Friday, August 28, 2015

Early Literacy Series #1: Shared Reading & Writing and CAP

This is the first of seven posts about early literacy.

Shared Reading

Shared reading is the process when the teacher and the students read a book, chart, or projected text together. The text is read multiple times with the teacher reading the text and the children chiming in at predictable parts. Two criteria govern the selection of shared reading texts: they are predictable texts (big books and charts) and children are able to easily see the print. Predictable books have repeated patterns, refrains, and rhymes. Some important print concepts developed through daily shared reading include: the concepts of word, sentence, and tracking print from left to right, return sweep, and one-to-one matching (matching voice to text).

Shared and Interactive Writing 

from Phonics They Use
Teachers use shared and interactive writing to compose predictable charts. Predictable charts begin with the same sentence stem (My favorite animal is..., On Tuesday I will..., My favorite character is...) and are personalized by the students' contributions. See above for an example of a name chart made by a kindergarten teacher that captures the children's first names.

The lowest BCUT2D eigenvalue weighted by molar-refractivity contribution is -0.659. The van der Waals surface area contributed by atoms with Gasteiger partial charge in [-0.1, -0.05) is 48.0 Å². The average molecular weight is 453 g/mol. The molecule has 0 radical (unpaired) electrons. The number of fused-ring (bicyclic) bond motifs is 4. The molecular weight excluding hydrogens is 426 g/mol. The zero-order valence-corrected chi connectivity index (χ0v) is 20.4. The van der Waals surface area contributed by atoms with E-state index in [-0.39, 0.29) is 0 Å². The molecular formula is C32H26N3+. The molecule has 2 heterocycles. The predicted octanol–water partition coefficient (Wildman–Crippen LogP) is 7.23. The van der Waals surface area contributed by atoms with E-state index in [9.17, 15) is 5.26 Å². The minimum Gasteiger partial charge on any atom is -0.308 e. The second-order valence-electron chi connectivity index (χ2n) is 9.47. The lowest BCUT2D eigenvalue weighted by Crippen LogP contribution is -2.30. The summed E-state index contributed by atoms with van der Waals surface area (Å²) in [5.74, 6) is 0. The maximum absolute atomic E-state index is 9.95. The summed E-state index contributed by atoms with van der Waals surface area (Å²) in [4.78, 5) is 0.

Write in front of the children. Let them watch you a you form letters and words and reread text.
Encourage children to write in whatever form they can (scribbles to words).

Concepts About Print 

Concept of Word
from here.
  1. Label classroom objects that are used by students on a daily basis. Refer to these words as appropriate during daily work.
  2. Begin to add simple sight words to a word wall to create a mental anchor for sight words as well. Identify these words during shared reading.
  3. Reread patterned text regularly during read-alouds, interactive read-alouds, and shared reading.
  4. Invite students to read chorally during patterned portion of text. 
  5. Discuss the importance of remembering and repeating the patterns in text.
Concept of Letter and Word
  1. During whole or small group shared reading point out words and letters in the text.
  2. Invite students to help you find a word or determine the number of words or letters.
  3. If necessary, use highlighter tape or a highlighter to more clearly illustrate word and letter boundaries
One-to-One Matching
  1. During whole group shared reading lessons, model how you point to words as you read.
  2. During small group  reading lessons, provide opportunities for students to point to words as teacher reads.
  3. Regularly use familiar text with students and ask them to point to the words.

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